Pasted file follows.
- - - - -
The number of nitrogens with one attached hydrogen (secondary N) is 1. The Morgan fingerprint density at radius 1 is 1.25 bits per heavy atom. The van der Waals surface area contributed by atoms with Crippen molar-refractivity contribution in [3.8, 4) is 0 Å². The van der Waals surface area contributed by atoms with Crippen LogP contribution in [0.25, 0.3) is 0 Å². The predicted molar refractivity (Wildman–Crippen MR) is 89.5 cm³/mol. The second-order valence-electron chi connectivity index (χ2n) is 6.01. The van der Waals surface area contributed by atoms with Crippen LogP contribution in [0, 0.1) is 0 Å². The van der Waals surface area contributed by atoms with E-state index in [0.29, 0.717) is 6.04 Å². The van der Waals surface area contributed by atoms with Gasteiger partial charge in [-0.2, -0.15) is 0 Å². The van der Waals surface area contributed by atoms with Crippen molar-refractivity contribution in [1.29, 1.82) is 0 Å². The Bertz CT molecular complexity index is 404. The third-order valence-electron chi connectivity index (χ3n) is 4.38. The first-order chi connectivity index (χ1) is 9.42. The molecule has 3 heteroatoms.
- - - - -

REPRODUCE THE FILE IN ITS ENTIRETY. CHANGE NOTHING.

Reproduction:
The number of nitrogens with one attached hydrogen (secondary N) is 1. The Morgan fingerprint density at radius 1 is 1.25 bits per heavy atom. The van der Waals surface area contributed by atoms with Crippen molar-refractivity contribution in [3.8, 4) is 0 Å². The van der Waals surface area contributed by atoms with Crippen LogP contribution in [0.25, 0.3) is 0 Å². The predicted molar refractivity (Wildman–Crippen MR) is 89.5 cm³/mol. The second-order valence-electron chi connectivity index (χ2n) is 6.01. The van der Waals surface area contributed by atoms with Crippen LogP contribution in [0, 0.1) is 0 Å². The van der Waals surface area contributed by atoms with E-state index in [0.29, 0.717) is 6.04 Å². The van der Waals surface area contributed by atoms with Gasteiger partial charge in [-0.2, -0.15) is 0 Å². The van der Waals surface area contributed by atoms with Crippen molar-refractivity contribution in [1.29, 1.82) is 0 Å². The Bertz CT molecular complexity index is 404. The third-order valence-electron chi connectivity index (χ3n) is 4.38. The first-order chi connectivity index (χ1) is 9.42. The molecule has 3 heteroatoms.